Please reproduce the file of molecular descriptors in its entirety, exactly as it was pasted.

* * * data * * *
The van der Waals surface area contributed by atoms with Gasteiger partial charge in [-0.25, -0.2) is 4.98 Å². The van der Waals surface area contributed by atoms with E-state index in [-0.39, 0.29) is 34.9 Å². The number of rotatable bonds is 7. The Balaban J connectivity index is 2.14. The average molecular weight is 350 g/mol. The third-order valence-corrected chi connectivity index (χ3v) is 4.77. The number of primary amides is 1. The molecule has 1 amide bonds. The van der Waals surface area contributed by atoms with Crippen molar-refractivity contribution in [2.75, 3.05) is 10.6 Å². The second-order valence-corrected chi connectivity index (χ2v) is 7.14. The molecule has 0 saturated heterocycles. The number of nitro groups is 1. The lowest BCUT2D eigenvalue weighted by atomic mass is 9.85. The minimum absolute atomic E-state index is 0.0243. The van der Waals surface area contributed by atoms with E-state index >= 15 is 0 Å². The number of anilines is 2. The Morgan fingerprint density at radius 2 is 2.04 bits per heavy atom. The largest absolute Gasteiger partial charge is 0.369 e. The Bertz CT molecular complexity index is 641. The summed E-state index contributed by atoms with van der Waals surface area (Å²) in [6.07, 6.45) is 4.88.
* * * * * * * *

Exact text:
The van der Waals surface area contributed by atoms with Gasteiger partial charge in [-0.25, -0.2) is 4.98 Å². The van der Waals surface area contributed by atoms with E-state index in [-0.39, 0.29) is 34.9 Å². The number of rotatable bonds is 7. The Balaban J connectivity index is 2.14. The average molecular weight is 350 g/mol. The third-order valence-corrected chi connectivity index (χ3v) is 4.77. The number of primary amides is 1. The molecule has 1 amide bonds. The van der Waals surface area contributed by atoms with Crippen molar-refractivity contribution in [2.75, 3.05) is 10.6 Å². The second-order valence-corrected chi connectivity index (χ2v) is 7.14. The molecule has 0 saturated heterocycles. The number of nitro groups is 1. The lowest BCUT2D eigenvalue weighted by atomic mass is 9.85. The minimum absolute atomic E-state index is 0.0243. The van der Waals surface area contributed by atoms with E-state index >= 15 is 0 Å². The number of anilines is 2. The Morgan fingerprint density at radius 2 is 2.04 bits per heavy atom. The largest absolute Gasteiger partial charge is 0.369 e. The Bertz CT molecular complexity index is 641. The summed E-state index contributed by atoms with van der Waals surface area (Å²) in [6.07, 6.45) is 4.88.